When Jessica Schurman learned her daughter Matea had autism about four years ago, she really wanted to connect with other parents on the “A Team”.
When Matea, who is now eight years old, was first diagnosed, Schurman found herself wandering around places looking for other little girls her daughter’s age. “Where are all these parents? If it is one in 67 (the rate Autism Spectrum Disorder occurs) how can I be the only person struggling out of this? Because I struggled. … I found myself staring at people, ‘Are you on the A Team like me?’”
That eventually lead her to starting the online Facebook support group Connecting Autism Parents, Red Deer, which now has over 300 members from the city and surrounding area. It’s become a place to provide encouragement and share information, activities and resources available in the Red Deer area.
Autism Canada defines Autism Spectrum Disorder as “a complex neurobiological condition that can affect the normal function of the gastrointestinal, immune, hepatic, endocrine and nervous systems. It impacts normal brain development leaving most individuals with communication problems, difficulty with typical social interactions and a tendency to repeat specific patterns of behaviour. There is also a markedly restricted repertoire of activity and interests.”
“One of the hardest things when you have a child with special needs is that you have to learn a completely different way to parent. And it’s really hard to ask for help sometimes, especially when your kiddos are so little. That was really difficult for me — to accept help and ask for help,” Schurman said.
The province’s Family Support for Children with Disabilities does provide good support but it’s still really difficult because children with autism can struggle with a wide range of problems, such as communicating, or learning to dress themselves, she said.
Alberta provides excellent services for children with autism, Schurman said. “We are ahead of the game but it’s not easy by any stretch of the imagination.”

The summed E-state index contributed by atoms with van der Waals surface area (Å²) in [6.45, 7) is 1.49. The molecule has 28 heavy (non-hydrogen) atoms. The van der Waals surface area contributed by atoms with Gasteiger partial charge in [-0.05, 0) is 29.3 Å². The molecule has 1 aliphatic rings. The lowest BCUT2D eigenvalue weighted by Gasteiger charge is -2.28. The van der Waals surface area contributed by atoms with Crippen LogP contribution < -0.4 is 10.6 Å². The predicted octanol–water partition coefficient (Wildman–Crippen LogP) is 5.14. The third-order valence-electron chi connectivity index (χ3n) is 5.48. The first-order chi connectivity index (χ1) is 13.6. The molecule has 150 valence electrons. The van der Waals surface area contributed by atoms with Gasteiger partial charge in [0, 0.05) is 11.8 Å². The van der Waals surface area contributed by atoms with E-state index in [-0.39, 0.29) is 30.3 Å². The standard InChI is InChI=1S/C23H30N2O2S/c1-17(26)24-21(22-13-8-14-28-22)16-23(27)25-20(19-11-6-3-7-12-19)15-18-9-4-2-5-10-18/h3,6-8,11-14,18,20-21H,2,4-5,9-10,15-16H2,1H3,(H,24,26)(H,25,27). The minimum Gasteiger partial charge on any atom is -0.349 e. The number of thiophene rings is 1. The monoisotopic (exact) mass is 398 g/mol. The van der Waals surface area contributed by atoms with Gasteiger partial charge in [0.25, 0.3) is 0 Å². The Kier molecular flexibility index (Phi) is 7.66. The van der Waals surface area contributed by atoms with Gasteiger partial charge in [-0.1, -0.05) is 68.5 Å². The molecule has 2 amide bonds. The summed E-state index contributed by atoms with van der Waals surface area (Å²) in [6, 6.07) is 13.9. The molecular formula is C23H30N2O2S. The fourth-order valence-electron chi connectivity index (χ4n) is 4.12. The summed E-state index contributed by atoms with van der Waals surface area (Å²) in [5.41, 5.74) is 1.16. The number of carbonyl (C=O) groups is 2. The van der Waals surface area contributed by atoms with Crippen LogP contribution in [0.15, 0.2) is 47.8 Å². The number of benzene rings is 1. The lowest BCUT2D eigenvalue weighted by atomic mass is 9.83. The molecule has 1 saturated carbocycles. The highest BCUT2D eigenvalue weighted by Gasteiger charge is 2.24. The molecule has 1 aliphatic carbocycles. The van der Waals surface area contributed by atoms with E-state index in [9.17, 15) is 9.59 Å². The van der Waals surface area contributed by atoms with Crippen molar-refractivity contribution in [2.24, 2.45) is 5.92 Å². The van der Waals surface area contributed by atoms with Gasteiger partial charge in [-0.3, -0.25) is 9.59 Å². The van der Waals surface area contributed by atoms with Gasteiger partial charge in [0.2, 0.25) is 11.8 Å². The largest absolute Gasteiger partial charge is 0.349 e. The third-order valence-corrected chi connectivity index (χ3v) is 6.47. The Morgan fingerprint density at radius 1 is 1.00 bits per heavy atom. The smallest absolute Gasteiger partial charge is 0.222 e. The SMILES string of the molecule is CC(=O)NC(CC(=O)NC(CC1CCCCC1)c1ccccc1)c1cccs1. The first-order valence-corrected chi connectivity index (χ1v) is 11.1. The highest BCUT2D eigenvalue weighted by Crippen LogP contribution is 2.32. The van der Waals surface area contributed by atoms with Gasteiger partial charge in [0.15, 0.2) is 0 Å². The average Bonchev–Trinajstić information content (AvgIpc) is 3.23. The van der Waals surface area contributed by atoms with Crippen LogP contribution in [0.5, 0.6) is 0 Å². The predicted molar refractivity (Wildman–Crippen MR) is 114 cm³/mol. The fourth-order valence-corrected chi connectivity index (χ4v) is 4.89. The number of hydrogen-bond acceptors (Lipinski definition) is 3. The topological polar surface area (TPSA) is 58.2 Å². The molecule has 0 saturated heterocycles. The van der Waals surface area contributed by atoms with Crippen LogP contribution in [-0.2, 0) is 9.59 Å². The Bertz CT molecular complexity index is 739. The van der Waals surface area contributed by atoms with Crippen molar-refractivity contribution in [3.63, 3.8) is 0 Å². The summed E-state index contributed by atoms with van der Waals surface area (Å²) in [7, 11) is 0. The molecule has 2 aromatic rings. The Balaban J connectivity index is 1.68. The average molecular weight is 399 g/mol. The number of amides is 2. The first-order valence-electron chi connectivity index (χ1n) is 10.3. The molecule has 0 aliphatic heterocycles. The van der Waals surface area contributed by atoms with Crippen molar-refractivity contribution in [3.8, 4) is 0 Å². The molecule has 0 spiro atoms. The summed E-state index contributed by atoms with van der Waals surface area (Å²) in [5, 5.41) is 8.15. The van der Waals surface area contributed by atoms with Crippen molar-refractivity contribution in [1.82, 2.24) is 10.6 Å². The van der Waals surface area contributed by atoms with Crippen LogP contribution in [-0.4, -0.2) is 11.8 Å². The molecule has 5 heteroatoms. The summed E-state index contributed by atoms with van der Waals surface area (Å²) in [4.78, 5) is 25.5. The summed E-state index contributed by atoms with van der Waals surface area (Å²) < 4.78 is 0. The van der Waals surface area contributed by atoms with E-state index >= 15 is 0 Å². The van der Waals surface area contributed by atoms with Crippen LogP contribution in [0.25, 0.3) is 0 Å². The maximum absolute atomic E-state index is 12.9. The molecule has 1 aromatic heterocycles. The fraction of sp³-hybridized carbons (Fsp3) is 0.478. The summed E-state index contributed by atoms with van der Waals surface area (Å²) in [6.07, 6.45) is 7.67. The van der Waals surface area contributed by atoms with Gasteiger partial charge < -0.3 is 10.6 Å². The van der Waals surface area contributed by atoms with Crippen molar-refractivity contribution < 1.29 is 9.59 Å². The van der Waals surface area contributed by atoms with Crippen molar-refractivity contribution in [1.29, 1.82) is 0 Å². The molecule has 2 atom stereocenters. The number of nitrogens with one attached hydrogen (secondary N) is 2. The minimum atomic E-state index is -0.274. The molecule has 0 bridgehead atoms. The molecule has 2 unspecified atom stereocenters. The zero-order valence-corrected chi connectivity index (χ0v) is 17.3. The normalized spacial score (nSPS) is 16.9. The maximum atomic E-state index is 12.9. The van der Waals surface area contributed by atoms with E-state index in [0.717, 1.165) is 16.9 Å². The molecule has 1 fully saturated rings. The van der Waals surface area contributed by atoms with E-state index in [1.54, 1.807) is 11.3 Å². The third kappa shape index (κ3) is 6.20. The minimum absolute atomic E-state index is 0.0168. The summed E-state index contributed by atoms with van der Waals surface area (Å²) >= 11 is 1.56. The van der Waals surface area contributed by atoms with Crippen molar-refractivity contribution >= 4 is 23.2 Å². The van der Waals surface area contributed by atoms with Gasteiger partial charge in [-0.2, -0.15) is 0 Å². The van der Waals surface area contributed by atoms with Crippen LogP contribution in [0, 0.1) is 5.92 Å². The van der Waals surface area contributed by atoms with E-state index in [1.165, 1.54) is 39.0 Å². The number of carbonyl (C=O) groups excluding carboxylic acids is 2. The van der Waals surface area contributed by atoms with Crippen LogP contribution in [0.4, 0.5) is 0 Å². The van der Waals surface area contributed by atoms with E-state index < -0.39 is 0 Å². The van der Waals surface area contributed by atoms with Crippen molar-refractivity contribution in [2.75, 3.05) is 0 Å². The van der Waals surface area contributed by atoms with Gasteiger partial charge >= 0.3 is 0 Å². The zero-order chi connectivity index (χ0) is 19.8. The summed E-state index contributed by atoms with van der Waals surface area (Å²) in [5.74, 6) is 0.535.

Autism is different for everybody, she said, and the quote parents often use is: “If you’ve met one person with autism, then you’ve met one person with autism.”
“Going to the park is hard … because you have a child who maybe doesn’t like the feel of sand on their feet, or may get scared if there’s lots of insects buzzing around because they may be sensitive to noise. … you have to teach them what to do at the park.”
“We like to spread acceptance and awareness wherever we go (as a family) but that’s not necessarily how everybody feels.” Some parents and others affected by autism are staying at home, Schurman said.
“Lots of times we have parents, they are literally living in crisis mode. They don’t have support. They might not have family here.”
Schurman said when she learned that there was an online autism support group in Edmonton, she decided to start the one for Red Deer. Now they have monthly support face-to-face meetings. Free childcare is provided during the meetings, and sometimes they bring in a speaker.
Schurman speaks highly of the other parents of children with autism that she has come to know.
“I have met the most amazing people on this journey. I have connected with people who are so kind, and so smart and so passionate, and they are really changing the world for their kids. They’re huge movers and shakers in our community that you wouldn’t ever know.”
The support group meets at the G.H. Dawe from 6 to 8 p.m. on the third Tuesday of every month.